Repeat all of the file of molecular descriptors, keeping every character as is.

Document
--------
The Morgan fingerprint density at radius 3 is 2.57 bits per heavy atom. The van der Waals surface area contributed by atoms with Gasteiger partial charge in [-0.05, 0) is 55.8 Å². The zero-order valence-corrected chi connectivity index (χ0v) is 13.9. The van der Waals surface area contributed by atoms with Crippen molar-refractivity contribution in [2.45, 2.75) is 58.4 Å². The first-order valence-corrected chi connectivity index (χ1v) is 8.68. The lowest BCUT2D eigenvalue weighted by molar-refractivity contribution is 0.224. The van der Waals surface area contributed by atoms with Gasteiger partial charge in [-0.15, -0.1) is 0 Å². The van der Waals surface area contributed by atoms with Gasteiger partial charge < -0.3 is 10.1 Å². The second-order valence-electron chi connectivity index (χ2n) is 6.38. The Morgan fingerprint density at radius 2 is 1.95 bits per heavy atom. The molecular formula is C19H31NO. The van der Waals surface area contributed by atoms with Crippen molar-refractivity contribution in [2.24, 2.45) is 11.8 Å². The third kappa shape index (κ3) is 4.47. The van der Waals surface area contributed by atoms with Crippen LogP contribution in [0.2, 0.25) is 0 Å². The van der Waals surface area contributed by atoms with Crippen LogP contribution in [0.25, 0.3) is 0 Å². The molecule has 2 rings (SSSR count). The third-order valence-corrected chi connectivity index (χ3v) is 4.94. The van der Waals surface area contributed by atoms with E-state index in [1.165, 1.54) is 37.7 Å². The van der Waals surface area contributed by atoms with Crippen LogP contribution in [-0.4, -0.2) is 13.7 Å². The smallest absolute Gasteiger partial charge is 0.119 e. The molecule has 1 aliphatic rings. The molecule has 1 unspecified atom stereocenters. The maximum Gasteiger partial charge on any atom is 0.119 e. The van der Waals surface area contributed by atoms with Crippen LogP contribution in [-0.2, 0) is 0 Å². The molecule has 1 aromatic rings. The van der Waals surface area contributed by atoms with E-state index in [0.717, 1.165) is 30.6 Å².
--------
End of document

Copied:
The Morgan fingerprint density at radius 3 is 2.57 bits per heavy atom. The van der Waals surface area contributed by atoms with Gasteiger partial charge in [-0.05, 0) is 55.8 Å². The zero-order valence-corrected chi connectivity index (χ0v) is 13.9. The van der Waals surface area contributed by atoms with Crippen molar-refractivity contribution in [2.45, 2.75) is 58.4 Å². The first-order valence-corrected chi connectivity index (χ1v) is 8.68. The lowest BCUT2D eigenvalue weighted by molar-refractivity contribution is 0.224. The van der Waals surface area contributed by atoms with Gasteiger partial charge in [-0.15, -0.1) is 0 Å². The van der Waals surface area contributed by atoms with Gasteiger partial charge < -0.3 is 10.1 Å². The second-order valence-electron chi connectivity index (χ2n) is 6.38. The Morgan fingerprint density at radius 2 is 1.95 bits per heavy atom. The molecular formula is C19H31NO. The van der Waals surface area contributed by atoms with Crippen molar-refractivity contribution in [2.24, 2.45) is 11.8 Å². The third kappa shape index (κ3) is 4.47. The van der Waals surface area contributed by atoms with Crippen LogP contribution in [0.2, 0.25) is 0 Å². The van der Waals surface area contributed by atoms with Crippen LogP contribution in [0.25, 0.3) is 0 Å². The molecule has 2 rings (SSSR count). The third-order valence-corrected chi connectivity index (χ3v) is 4.94. The van der Waals surface area contributed by atoms with E-state index in [1.165, 1.54) is 37.7 Å². The van der Waals surface area contributed by atoms with Crippen LogP contribution in [-0.4, -0.2) is 13.7 Å². The smallest absolute Gasteiger partial charge is 0.119 e. The molecule has 1 aliphatic rings. The molecule has 1 unspecified atom stereocenters. The maximum Gasteiger partial charge on any atom is 0.119 e. The van der Waals surface area contributed by atoms with Crippen LogP contribution in [-0.2, 0) is 0 Å². The molecule has 1 aromatic rings. The van der Waals surface area contributed by atoms with E-state index in [0.717, 1.165) is 30.6 Å².